Synaptic transmission is a very rapid process: the time taken from the arrival of an action potential at a synapse to the generation of an epsp in the next neuron is very rapid 1/1000 of a second. Different neurons have to time their delivery of glutamate on to others within a short window of opportunity if the epsps in the receiving neuron are going to add up to trigger a new impulse; and inhibition also has to operate within the same interval to be effective in shutting things down.
Messengers that modulate
The hunt for the identity of the excitatory and inhibitory neurotransmitters also revealed the existence of a large number of other chemical agents released from neurons. Many of these affect neuronal mechanisms by interacting with a very different set of proteins in the membranes of neurons called metabotropic receptors.
These receptors don’t contain ion channels, are not always localised in the region of the synapse and, most importantly, do not lead to the initiation of action potentials. We now think of these receptors as adjusting or modulating the vast array of chemical processes going on inside neurons, and thus the action of metabotropic receptors is called neuromodulation.
Metabotropic receptors are usually found in complex particles linking the outside of the cell to enzymes inside the cell that affect cell metabolism. When a neurotransmitter is recognised and bound by a metabotropic receptor, bridging molecules called G-proteins, and other membrane-bound enzymes are collectively triggered.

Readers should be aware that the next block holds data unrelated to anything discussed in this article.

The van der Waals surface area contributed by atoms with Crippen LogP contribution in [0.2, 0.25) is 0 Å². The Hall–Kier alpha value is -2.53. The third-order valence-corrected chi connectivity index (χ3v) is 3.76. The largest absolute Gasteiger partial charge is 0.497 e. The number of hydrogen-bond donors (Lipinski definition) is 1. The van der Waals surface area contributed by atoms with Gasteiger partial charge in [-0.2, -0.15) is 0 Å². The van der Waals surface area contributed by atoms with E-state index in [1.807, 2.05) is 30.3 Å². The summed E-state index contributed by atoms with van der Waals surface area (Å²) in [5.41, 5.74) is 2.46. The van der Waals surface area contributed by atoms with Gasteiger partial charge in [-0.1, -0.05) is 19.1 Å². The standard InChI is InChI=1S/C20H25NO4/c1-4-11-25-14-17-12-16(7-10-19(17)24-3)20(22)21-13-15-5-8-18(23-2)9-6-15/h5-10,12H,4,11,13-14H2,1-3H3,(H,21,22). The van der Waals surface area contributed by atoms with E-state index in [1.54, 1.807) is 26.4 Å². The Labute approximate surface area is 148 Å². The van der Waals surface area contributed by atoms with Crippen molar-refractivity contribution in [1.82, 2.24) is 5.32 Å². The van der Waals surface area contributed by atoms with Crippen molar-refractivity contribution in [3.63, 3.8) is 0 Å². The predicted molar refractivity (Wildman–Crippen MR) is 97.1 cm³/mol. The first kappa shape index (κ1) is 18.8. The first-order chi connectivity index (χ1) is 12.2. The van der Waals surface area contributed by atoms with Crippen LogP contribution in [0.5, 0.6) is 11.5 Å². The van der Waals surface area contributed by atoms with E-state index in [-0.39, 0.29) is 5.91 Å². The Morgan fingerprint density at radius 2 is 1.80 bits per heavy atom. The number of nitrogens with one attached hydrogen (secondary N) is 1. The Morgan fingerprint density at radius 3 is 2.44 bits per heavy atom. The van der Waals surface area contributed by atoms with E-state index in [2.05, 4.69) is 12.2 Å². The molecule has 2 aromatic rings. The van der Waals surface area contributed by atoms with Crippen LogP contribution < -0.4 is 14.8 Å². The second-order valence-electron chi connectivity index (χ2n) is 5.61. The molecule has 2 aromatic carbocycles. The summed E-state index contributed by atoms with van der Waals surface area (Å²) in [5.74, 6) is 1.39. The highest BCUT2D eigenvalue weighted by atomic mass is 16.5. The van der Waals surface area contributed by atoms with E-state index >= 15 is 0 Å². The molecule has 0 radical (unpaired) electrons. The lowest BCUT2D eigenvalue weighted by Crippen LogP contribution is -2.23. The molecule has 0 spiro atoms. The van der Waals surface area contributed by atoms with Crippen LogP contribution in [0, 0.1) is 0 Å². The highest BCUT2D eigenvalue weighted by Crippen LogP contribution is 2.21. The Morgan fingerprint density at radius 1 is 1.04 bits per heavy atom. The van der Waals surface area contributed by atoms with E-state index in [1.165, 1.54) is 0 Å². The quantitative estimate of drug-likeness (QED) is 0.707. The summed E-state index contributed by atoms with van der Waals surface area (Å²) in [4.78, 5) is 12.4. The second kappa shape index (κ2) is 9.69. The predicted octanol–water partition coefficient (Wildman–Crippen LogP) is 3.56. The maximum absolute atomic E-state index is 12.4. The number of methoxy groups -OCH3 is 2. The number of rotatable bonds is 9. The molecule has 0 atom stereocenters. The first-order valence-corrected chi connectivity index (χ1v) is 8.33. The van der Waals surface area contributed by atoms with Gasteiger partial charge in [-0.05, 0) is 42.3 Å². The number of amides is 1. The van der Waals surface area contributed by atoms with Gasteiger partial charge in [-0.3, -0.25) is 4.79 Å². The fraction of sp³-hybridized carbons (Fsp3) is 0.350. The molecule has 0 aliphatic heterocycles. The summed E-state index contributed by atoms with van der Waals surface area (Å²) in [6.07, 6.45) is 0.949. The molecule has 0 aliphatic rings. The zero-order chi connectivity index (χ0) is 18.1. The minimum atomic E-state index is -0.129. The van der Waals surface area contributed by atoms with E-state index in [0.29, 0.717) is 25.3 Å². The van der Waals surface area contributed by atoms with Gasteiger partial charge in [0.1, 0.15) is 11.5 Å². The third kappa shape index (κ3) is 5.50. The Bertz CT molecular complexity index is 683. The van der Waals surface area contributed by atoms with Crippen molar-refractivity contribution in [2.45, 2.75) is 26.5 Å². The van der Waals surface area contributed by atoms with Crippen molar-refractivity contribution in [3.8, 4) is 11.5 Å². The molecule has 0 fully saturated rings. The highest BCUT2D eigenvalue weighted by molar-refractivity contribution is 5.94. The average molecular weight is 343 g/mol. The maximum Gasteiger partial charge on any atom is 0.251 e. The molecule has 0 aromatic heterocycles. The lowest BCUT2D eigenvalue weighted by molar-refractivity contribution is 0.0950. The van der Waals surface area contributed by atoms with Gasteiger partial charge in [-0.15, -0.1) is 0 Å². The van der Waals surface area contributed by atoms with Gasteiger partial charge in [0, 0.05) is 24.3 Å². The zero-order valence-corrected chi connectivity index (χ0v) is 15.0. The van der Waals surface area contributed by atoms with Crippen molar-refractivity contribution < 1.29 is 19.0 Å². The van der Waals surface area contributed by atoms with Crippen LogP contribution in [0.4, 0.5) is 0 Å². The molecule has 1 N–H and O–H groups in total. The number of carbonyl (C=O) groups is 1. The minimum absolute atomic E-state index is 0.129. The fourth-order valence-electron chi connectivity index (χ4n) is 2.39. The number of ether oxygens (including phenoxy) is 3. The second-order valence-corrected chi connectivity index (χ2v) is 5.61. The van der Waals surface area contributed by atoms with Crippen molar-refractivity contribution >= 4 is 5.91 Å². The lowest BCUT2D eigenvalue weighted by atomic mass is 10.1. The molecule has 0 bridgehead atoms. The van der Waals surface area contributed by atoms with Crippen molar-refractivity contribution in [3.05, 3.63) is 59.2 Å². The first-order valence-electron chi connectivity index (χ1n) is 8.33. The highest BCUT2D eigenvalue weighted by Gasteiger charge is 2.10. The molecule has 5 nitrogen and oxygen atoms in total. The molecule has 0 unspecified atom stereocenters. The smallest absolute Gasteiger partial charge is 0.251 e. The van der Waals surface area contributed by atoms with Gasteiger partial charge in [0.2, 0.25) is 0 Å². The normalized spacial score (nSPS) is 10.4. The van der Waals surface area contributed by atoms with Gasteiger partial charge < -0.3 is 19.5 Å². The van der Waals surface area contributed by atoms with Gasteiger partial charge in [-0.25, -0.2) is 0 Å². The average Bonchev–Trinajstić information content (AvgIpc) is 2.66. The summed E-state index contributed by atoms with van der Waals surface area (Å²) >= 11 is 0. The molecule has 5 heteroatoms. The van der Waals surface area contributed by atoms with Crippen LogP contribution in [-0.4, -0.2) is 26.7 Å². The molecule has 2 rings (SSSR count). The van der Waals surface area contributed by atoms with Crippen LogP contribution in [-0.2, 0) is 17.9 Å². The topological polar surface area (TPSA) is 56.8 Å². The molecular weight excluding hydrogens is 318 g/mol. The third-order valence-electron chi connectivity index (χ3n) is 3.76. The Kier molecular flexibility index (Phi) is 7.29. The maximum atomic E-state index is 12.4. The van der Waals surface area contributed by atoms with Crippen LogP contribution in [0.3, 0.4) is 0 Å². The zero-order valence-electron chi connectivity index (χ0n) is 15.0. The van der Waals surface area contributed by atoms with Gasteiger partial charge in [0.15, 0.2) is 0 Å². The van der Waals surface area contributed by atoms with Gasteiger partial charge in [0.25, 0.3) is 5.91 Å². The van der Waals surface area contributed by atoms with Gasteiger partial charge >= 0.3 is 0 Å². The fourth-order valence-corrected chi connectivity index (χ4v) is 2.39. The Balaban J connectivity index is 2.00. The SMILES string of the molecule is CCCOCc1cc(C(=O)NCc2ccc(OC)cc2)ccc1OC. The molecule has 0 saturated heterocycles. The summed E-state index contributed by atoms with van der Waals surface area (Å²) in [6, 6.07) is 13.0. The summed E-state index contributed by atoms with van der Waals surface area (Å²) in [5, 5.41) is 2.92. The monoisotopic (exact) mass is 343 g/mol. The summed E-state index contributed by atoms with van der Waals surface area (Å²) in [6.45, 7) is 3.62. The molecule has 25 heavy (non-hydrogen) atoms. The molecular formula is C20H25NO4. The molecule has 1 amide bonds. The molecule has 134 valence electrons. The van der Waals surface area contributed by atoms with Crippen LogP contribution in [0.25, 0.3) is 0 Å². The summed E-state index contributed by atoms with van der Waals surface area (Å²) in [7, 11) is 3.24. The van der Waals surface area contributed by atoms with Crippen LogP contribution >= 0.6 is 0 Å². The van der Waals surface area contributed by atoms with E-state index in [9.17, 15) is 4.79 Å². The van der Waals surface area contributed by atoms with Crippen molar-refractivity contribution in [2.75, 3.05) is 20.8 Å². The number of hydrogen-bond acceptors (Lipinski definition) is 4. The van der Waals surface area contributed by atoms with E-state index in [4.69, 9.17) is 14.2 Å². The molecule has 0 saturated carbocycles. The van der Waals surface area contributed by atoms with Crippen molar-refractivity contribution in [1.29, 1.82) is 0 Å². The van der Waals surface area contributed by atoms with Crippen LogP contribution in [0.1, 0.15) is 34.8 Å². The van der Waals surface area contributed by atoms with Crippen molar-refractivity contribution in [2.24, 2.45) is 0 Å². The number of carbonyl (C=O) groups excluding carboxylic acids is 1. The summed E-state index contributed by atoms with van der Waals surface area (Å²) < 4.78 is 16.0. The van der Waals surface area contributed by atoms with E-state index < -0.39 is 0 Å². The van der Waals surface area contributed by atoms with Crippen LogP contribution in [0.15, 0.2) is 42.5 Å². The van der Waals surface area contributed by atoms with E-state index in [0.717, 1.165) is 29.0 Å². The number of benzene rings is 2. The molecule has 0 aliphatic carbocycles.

Binding of the transmitter to a metabotropic recognition site can be compared to an ignition key. It doesn’t open a door for ions in the membrane, as ionotropic receptors do, but instead kick-starts intracellular second messengers into action, engaging a sequence of biochemical events.
The metabolic engine of the neuron then revs up and gets going. The effects of neuromodulation include changes in ion channels, receptors, transporters and even the expression of genes. These changes are slower in onset and more long-lasting than those triggered by the excitatory and inhibitory transmitters and their effects extend well beyond the synapse. Although they do not initiate action potentials, they have profound effects on the impulse traffic through neural networks.
Identifying the messengers
Among the many messengers acting on G-protein coupled receptors are acetylcholine, dopamine and noradrenaline. Neurons that release these transmitters not only have a diverse effect on cells, but their anatomical organisation is also remarkable because they are relatively few in number but their axons project widely through the brain.
There are only 1600 noradrenaline neurons in the human brain, but they send axons to all parts of the brain and spinal cord. These neuromodulatory transmitters do not send out precise sensory information, but fine-tune dispersed neuronal assemblies to optimise their performance.
Noradrenaline is released in response to various forms of novelty and stress and helps to organise the complex response of the individual to these challenges. Lots of networks may need to “know” that the organism is under stress. Dopamine makes certain situations rewarding for the animal, by acting on brain centres associated with positive emotional features. Acetylcholine, by contrast, likes to have it both ways. It acts on both ionotropic and metabotropic receptors.
The first neurotransmitter to be discovered, it uses ionic mechanisms to signal across the neuromuscular junction from motor neurons to striated muscle fibres. It can also function as a neuromodulator. It does this, for example, when you want to focus attention on something – fine-tuning neurons in the brain to the task of taking in only relevant information.